Ewing sarcoma (ES) is associated with specific cytogenetic abnormalities involving reciprocal translocation between chromosome 11 and 22 – t (11;22) (q24;12).
- 85 - 90% of ES contain a t(11;22) genetic rearrangement
- Remaining 5 - 10% of tumors have a translocation between chromosome 21 and 22 – t(21;22) (q21;12).
- More complex translocation or variant translocation involving chromosome 22 can also arise very occasionally.
- Although genetic rearrangement differs between these translocation events, the molecular consequences are similar and the initial event for malignant transformation involves chromosome 22.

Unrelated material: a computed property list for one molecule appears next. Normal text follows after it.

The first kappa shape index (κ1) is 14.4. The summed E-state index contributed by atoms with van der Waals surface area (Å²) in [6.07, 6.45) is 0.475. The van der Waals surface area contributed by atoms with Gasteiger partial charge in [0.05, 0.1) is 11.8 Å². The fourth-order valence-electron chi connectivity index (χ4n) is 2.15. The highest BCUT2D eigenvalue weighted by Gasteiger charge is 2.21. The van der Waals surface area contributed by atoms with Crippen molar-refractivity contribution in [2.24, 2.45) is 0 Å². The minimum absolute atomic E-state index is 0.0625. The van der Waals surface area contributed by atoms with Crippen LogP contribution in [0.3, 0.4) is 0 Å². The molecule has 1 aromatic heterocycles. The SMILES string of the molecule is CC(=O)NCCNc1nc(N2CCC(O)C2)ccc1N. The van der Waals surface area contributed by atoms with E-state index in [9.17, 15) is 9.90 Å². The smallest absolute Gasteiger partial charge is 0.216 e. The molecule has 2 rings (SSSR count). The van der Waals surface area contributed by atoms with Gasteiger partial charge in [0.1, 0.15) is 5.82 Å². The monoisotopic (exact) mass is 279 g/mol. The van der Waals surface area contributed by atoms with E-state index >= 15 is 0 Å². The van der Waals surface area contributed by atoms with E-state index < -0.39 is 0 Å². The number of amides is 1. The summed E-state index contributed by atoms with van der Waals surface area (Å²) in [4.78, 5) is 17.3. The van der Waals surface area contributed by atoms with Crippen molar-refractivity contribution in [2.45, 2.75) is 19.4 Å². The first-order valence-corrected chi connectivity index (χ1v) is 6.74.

Example of Chromosome re-arrangement in a case of ES:
Translocation t(11;22)(q24;q12) causes the fusion of the EWS gene with the transcription factor gene FLI1.
Both FLI and ERG genes are members of the ETS transcription factor family. These translocation processes produce a hybrid transcript which is the result of splicing two genes together in one place and fusing the coding sequences near the breakpoint. Structural similarities between these translocations suggest that binding to similar DNA targets is highly likely.
The ultimate consequence of translocation is the production of aberrant (hybrid) transcription factor proteins which have profound effects on cell biology and function.
This translocation and other genetic changes in ES are described in more detail at: